Genomics and the origin of species

Ole Seehausen*, Roger K. Butlin, Irene Keller, Catherine E. Wagner, Janette W. Boughman, Paul A. Hohenlohe, Catherine L. Peichel, Glenn-Peter Saetre, Claudia Bank, Åke Brännström, Alan Brelsford, Chris S. Clarkson, Fabrice Eroukhmanoff, Jeffrey L. Feder, Martin C. Fischer, Andrew D. Foote, Paolo Franchini, Chris D. Jiggins, Felicity C. Jones, Anna K. LindholmKay Lucek, Martine E. Maan, David A. Marques, Simon H. Martin, Blake Matthews, Joana I. Meier, Markus Möst, Michael W. Nachman, Etsuko Nonaka, Diana J. Rennison, Julia Schwarzer, Eric T. Watson, Anja M. Westram, Alex Widmer

*Bijbehorende auteur voor dit werk

OnderzoeksoutputAcademicpeer review

578 Citaten (Scopus)

Samenvatting

Speciation is a fundamental evolutionary process, the knowledge of which is crucial for understanding the origins of biodiversity. Genomic approaches are an increasingly important aspect of this research field. We review current understanding of genome-wide effects of accumulating reproductive isolation and of genomic properties that influence the process of speciation. Building on this work, we identify emergent trends and gaps in our understanding, propose new approaches to more fully integrate genomics into speciation research, translate speciation theory into hypotheses that are testable using genomic tools and provide an integrative definition of the field of speciation genomics.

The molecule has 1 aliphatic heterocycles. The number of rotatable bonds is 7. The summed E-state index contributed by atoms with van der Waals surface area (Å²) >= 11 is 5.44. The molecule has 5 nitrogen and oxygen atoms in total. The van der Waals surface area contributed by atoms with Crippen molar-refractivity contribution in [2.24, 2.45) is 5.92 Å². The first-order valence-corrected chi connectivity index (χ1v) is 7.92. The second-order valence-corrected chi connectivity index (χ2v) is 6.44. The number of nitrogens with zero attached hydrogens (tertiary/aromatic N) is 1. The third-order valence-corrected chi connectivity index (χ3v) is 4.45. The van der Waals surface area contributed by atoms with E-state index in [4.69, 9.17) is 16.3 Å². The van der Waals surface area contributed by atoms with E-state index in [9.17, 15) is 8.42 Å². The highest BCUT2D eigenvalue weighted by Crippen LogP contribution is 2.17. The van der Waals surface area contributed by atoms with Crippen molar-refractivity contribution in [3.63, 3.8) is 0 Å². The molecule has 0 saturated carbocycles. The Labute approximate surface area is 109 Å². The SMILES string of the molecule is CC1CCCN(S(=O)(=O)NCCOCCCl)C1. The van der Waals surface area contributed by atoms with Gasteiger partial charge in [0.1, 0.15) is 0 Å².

Originele taal-2English
Pagina's (van-tot)176-192
Aantal pagina's17
TijdschriftNature Reviews Genetics
Volume15
Nummer van het tijdschrift3
DOI's
StatusPublished - mrt-2014

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